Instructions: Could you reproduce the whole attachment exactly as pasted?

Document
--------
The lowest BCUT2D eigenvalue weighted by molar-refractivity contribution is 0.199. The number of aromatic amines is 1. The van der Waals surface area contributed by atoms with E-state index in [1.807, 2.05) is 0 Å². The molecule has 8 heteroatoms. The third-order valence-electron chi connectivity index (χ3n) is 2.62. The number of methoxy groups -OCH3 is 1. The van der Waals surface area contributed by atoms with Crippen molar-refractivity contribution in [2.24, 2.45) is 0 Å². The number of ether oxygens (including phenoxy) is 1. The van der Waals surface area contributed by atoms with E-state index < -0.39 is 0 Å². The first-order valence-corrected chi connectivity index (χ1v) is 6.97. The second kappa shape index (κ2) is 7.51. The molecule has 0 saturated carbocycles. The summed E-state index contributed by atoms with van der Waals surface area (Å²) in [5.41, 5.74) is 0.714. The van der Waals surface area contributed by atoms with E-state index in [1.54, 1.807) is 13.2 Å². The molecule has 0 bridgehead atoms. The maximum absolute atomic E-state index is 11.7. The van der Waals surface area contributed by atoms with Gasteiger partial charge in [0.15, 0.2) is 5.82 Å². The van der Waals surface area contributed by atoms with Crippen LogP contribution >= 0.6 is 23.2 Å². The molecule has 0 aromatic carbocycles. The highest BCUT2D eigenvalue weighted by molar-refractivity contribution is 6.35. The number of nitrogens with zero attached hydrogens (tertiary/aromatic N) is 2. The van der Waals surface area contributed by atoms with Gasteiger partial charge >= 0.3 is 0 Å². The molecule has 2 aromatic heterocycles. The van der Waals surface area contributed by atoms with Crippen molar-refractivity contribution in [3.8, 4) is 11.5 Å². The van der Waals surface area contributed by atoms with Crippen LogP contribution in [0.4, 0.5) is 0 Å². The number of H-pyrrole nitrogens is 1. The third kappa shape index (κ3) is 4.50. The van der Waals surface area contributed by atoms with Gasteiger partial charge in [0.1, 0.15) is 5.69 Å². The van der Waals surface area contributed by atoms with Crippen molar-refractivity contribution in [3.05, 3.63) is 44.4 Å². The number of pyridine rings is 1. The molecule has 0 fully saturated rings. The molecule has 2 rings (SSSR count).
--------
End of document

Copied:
The lowest BCUT2D eigenvalue weighted by molar-refractivity contribution is 0.199. The number of aromatic amines is 1. The van der Waals surface area contributed by atoms with E-state index in [1.807, 2.05) is 0 Å². The molecule has 8 heteroatoms. The third-order valence-electron chi connectivity index (χ3n) is 2.62. The number of methoxy groups -OCH3 is 1. The van der Waals surface area contributed by atoms with Crippen molar-refractivity contribution in [2.24, 2.45) is 0 Å². The number of ether oxygens (including phenoxy) is 1. The van der Waals surface area contributed by atoms with E-state index < -0.39 is 0 Å². The first-order valence-corrected chi connectivity index (χ1v) is 6.97. The second kappa shape index (κ2) is 7.51. The molecule has 0 saturated carbocycles. The summed E-state index contributed by atoms with van der Waals surface area (Å²) in [5.41, 5.74) is 0.714. The van der Waals surface area contributed by atoms with E-state index in [1.54, 1.807) is 13.2 Å². The molecule has 0 bridgehead atoms. The maximum absolute atomic E-state index is 11.7. The van der Waals surface area contributed by atoms with Gasteiger partial charge in [0.15, 0.2) is 5.82 Å². The van der Waals surface area contributed by atoms with Crippen LogP contribution >= 0.6 is 23.2 Å². The molecule has 0 aromatic carbocycles. The highest BCUT2D eigenvalue weighted by molar-refractivity contribution is 6.35. The number of nitrogens with zero attached hydrogens (tertiary/aromatic N) is 2. The van der Waals surface area contributed by atoms with Gasteiger partial charge >= 0.3 is 0 Å². The molecule has 2 aromatic heterocycles. The van der Waals surface area contributed by atoms with Crippen molar-refractivity contribution in [3.8, 4) is 11.5 Å². The van der Waals surface area contributed by atoms with Crippen LogP contribution in [0.4, 0.5) is 0 Å². The number of H-pyrrole nitrogens is 1. The third kappa shape index (κ3) is 4.50. The van der Waals surface area contributed by atoms with Gasteiger partial charge in [0.1, 0.15) is 5.69 Å². The van der Waals surface area contributed by atoms with Crippen molar-refractivity contribution in [3.05, 3.63) is 44.4 Å². The number of pyridine rings is 1. The molecule has 0 fully saturated rings. The molecule has 2 rings (SSSR count).